I’d like to take a break from my Wonder Woman series to discuss an item that came across my newsfeed. Actually, it’s not something I’d “like” to do. I’m trembling and I feel physically ill just reading the news reports but this is something that we need to talk about.
An 11-year-old boy from North Carolina named Michael Morones attempted suicide by hanging himself after being brutally bullied for being a Brony. His stepfather, Shannon Suttle, explains that “Michael was upset because the kids were calling him gay for liking a girls’ TV show… He said to us that the other kids were telling him he was gay for loving Pinkie Pie and they were trying to make him feel ashamed for being gay. We said that we didn’t care if he was gay or straight; he was our son and we would love him.”
Michael is currently unconscious and unable to breathe without assistance. If he wakes up, it’s reported he’ll likely be blind.
This is what happens when society insists on enforcing archaic and arbitrary gender roles (not to mention sexual prejudice). I normally focus on the harm the patriarchy causes women (for obvious reasons) but this shit isn’t just a “women’s issue.”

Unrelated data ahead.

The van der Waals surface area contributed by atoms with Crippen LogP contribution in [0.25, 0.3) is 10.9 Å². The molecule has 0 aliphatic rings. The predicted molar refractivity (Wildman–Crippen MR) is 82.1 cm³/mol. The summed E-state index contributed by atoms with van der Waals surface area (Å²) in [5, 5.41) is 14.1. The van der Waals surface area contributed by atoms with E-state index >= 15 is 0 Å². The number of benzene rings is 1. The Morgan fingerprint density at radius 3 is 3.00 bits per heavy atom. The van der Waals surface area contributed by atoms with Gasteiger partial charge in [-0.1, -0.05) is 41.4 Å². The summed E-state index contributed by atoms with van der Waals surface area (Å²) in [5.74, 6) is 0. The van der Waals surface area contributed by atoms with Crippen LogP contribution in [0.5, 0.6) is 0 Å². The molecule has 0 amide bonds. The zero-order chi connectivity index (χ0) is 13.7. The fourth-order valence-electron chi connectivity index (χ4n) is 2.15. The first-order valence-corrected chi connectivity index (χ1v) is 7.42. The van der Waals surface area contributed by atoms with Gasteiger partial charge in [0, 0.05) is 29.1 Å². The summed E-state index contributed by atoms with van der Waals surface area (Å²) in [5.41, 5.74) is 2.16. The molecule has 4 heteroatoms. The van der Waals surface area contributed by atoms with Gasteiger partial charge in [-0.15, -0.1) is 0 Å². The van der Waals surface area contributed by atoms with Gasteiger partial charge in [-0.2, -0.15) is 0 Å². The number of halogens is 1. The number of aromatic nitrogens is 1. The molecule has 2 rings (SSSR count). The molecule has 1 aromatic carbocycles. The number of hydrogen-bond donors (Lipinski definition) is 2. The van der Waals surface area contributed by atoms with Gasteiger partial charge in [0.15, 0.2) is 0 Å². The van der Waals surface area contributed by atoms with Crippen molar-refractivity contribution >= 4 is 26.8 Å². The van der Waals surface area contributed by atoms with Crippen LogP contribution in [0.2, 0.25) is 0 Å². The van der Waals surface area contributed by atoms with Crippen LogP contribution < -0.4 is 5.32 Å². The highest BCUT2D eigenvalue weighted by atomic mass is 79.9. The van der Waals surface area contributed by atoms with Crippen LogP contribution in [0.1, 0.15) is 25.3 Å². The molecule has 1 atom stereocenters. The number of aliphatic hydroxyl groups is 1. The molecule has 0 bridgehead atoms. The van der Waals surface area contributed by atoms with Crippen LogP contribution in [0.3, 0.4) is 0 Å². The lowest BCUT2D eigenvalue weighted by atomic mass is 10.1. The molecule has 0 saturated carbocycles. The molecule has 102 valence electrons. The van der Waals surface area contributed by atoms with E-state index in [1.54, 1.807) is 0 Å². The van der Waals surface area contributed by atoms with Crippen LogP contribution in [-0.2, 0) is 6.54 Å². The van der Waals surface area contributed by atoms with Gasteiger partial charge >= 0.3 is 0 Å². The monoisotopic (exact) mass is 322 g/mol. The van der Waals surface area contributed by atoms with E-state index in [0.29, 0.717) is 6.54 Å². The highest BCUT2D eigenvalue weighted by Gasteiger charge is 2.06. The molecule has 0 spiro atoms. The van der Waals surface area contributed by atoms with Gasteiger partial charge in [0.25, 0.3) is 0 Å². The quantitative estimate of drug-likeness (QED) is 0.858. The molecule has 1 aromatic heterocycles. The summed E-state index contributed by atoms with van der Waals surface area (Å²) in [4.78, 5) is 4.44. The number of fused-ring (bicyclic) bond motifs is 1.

You see, this is the way the patriarchy is “supposed” to work and it’s fucking terrifying. A patriarchal society certainly aims to constrain women in draconian gender roles but it has tidy little boxes for us guys, too.
Gender roles are social constructs. While these social norms can be (and are) imposed formally through legislation, they’re mostly enforced by informal means. That means when someone like Michael “steps out of line” by watching My Little Pony, it falls on the good little foot soldiers of the patriarchy to stomp out the perceived aberration through alienation, social shaming, and physical threats and violence.
This is gender segregation at work.
Next time someone tries to argue that stringent gender roles aren’t a big deal, tell them about Michael Morones who hung himself from his bunk bed railing because the patriarchy refused to tolerate his love of a show about friendship and tolerance.
If you’re able help offset the financial cost of Michael’s care and hopeful rehabilitation, please do so at at the Michael Morones Recovery Fund.